You probably know about the many benefits of breastfeeding—everything from bonding with your newborn (thanks to oxytocin) to helping you shed baby weight. But for some new moms, breastfeeding can trigger feelings of hopelessness, anger and sadness.
The condition is known as dysphoric milk ejection reflex, or D-MER, and The Cut recently talked to one former sufferer, Alia Macrina, now an a certified lactation consultant.
While nursing her third child, Macrina experienced D-MER, which led her to create the site d-mer.org, as well as a D-MER private Facebook group to help educate other women and reassure them that they’re not alone.
There's been little to no research on D-MER, but anecdotally, plenty of women appear to be struggling with the issue. (The topic shows up on numerous discussion boards and blogs, and even has its own hashtag on Twitter.)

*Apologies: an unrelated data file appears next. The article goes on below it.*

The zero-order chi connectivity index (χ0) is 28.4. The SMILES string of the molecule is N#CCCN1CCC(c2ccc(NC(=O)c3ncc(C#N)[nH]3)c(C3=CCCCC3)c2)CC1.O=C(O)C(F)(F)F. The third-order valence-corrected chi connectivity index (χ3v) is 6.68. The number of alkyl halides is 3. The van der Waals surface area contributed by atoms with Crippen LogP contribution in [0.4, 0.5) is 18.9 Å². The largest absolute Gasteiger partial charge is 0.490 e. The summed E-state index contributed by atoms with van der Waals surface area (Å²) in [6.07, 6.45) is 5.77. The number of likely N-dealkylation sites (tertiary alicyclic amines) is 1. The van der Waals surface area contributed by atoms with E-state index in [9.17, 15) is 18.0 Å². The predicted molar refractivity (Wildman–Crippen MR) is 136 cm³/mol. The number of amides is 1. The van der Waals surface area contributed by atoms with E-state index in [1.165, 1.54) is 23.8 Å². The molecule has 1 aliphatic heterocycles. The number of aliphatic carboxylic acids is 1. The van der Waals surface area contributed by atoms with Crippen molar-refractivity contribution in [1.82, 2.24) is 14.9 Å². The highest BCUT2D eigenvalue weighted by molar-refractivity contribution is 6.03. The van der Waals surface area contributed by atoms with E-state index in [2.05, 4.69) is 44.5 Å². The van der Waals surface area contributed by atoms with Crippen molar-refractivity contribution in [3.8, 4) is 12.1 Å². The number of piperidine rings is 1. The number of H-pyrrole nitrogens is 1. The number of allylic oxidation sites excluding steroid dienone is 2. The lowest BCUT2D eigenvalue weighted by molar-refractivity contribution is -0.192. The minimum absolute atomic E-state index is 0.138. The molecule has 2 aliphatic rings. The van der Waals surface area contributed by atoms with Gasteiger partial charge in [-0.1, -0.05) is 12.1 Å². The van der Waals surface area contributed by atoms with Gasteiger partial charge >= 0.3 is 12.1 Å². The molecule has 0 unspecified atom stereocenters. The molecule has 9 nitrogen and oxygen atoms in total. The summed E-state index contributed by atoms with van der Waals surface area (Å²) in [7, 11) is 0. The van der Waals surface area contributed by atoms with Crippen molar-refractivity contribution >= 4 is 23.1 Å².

Unlike postpartum depression, which is constant, the negative feelings associated with D-MER only occur when you’re nursing. According to Macrina, a sudden drop in the “feel-good” hormone dopamine is most likely to blame, although more research is still needed.
For women dealing with D-MER, Macrina emphasizes the importance of self-care: getting enough rest, spending time with others and managing stress. She says her goal is to support whatever decision women make, whether that means switching to formula or, in extreme cases, talking to their doctors about antidepressants.
Ultimately, though, what she most often hears from women is that they just want to know that what they’re going through is normal and that they’re not crazy. Hey, isn’t that what we all want?